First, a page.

I think your poems have an existential quality. The birth of your child, the nature of your relationship with your child’s father – nothing is taken for granted and every aspect of life is scoured for meaning. Do you sometimes wish you lived life more superficially? Or is it the artist’s burden to be constantly examining reality, looking for truths?   

If living life superficially meant experiencing less pain, then maybe, but I don’t think I could, truth be told. I see very clearly and wouldn’t knowingly want to put on blinkers. I do think the artist’s duty is to reflect the world in new and surprising ways. For me the challenge is not to be so stymied by, paralysed by, grief/anger/despair that I can’t write at all. I came to poetry relatively late – in my early thirties – and wish I had had the support and self-belief to have started much, much earlier. Existential angst nearly immobilised me for good. I must also give credit to Jungian therapy (Conduit is dedicated to my therapist). I have spent years talking about my feelings and personal history with her, and learning to understand my wounds. That has also informed my poetry – the search for meaning. I see myself as a survivor and my poetry as an important part of that survival process, the finding of a voice to tell my story.

You use words very carefully and sparingly. Could you tell the readers of LitNet about your writing process? Do you follow a particular pattern when you write or is each poem different in its birthing process?

The latter. I wish I could say I wrote for an hour every day. I’m still aiming for that. I believe there’s a lot to be said for consistency and routine in terms of writing process. But most of these poems came from an impulse (often an unconscious one) or a strong feeling. Often the poem will come out nearly done. It has been an interesting process, participating in the editing of poems included in Conduit, and their sequencing, to watch how they shift meaning subtly as they are reworded and regrouped. I’ve learnt a lot. I am deeply grateful to my editor, Joan Metelerkamp, who told me that my poetry, “apart from being careful and polished, is also earnest, direct, removed”. She went on to recommend that: “That conduit does need to start gushing. The earnestness and directness are fine, but perhaps if you plunge in (in whatever way – if you really swim with the waves) with more abandon you’ll go deeper into the ‘matter’. You also want to gush, but some kind of (puritanic?) self-restraint keeps you from doing that.” That advice has been hanging over my head like the Sword of Damocles! I think my fear of “getting it wrong”, somehow, inhibits me – or maybe it’s just a fear of feeling the feelings – sometimes “puritanic self-restraint” can sustain the illusion of keeping it all at bay/controllable. So my challenge for myself this year is to “go swimming in the sea,” past the backline – somehow find ways of channelling the passion, instead of refining it.

Has your child grounded you in any way? What does having a child brings to the writing process, apart from never quite having enough time to write?!

In a way this question is similar to the first question you asked me. I think Joseph has given me a sense of the preciousness of life – his, and my own, his father’s, everyone’s lives actually – and also a hope that things can change – that the feelings of abandonment and rage that I struggle with don’t have to be his. He represents the prospect of joy for me. I’ve discovered that I am a good mother, and perhaps learning to love myself as a parent has helped me learn to love myself as a creative being in terms of writing too. When I’m not down on myself like a ton of bricks that is.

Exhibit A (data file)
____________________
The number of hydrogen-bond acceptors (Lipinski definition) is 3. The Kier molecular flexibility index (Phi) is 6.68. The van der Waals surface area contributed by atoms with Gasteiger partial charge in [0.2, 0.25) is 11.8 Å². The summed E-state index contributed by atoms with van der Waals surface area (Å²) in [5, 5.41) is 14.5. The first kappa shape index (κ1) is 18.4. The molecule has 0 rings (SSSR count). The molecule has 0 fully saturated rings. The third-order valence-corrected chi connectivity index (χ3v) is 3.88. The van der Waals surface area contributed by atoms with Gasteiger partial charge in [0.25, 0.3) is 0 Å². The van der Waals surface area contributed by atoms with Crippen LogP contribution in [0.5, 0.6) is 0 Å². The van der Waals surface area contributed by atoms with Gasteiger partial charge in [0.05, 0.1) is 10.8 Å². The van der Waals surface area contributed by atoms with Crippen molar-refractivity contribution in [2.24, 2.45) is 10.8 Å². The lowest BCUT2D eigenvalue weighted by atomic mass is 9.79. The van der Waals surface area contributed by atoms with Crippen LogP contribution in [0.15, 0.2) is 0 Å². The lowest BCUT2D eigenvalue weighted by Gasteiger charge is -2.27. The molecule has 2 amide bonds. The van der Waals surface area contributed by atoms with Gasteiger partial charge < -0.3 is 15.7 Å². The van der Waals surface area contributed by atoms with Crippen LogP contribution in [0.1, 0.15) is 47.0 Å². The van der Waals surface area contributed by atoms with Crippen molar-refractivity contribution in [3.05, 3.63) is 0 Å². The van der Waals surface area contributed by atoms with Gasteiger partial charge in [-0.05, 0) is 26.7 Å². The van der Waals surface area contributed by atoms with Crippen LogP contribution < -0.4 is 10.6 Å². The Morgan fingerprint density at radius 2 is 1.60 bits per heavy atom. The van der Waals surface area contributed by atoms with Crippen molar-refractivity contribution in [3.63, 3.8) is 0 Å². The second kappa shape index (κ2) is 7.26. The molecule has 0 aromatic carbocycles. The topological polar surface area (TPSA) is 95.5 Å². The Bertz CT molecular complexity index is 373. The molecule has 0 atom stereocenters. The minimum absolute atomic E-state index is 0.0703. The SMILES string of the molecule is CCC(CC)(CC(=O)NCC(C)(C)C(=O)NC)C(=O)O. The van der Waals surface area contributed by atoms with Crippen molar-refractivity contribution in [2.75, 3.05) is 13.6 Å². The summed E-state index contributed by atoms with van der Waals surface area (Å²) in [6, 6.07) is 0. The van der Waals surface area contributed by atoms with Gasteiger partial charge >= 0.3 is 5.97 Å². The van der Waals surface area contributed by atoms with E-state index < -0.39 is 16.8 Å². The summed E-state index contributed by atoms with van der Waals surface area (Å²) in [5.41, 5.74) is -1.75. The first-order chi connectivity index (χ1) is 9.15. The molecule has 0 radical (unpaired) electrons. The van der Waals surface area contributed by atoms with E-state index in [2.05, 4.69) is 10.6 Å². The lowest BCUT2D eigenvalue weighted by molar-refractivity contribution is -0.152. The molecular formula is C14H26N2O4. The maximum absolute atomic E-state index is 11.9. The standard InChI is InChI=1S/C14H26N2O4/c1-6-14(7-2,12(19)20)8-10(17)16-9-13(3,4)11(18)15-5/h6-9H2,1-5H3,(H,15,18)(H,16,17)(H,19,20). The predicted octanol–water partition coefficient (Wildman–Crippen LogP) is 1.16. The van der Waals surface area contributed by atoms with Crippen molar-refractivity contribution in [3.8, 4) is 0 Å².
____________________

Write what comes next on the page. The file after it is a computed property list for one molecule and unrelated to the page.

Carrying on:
How did you come to writing? Have you always written poetry or is this your first official venture into writing poems? Do you hope to write short stories or novels at any point? And what about a novel? What do you have planned next for the readers of LitNet to look forward to?  

I remember as a child lying on the floor, scrawling poetry in a little book and wishing that I could show someone who’d be interested in what I was doing. I refer to this in “Seahorse” (also in Conduit). So that impulse has been there for a long time; it’s just taken time to translate it into real action. It has been such a pleasure to find an appreciative audience. I owe my determined and brave publisher Colleen Higgs from Modjaji a huge debt of gratitude, and Hugh Hodge, editor from New Contrast too, a kind man who understands poets. Being in poetic conversation with supportive caring “poetic friends” means a lot to me and makes the solitariness of writing bearable.


I curled like a seahorse
on a whispering floor;
clear careful script
filling a secret book –

Time, a numb wave
surged over me. Twenty-two
times I nearly drowned;
found myself

I think reading has led me to writing too. I’ve always loved reading poetry. I won the Alan Paton Literary Competition when I was in matric with a paper comparing the work of Ingrid de Kok and Joan Metelerkamp. My favourite activity teaching English was teaching poetry. I read poetry when I can afford new poetry books, loving particularly the work of Gabeba Baderoon, whose clarity and compassion I aspire to. I recently discovered Stephen Watson’s poetry (sad that it took his death to lead me to this) and was blown away by his bleak lyricism.

I do hope to write short stories and have ventured a few Flash Fiction pieces. I’m not sure about a novel. I can promise LitNet readers more poems, certainly.

Thanks for giving me the chance to articulate some of my hesitancies and hopes around writing poetry, Janet; it feels good to be understood.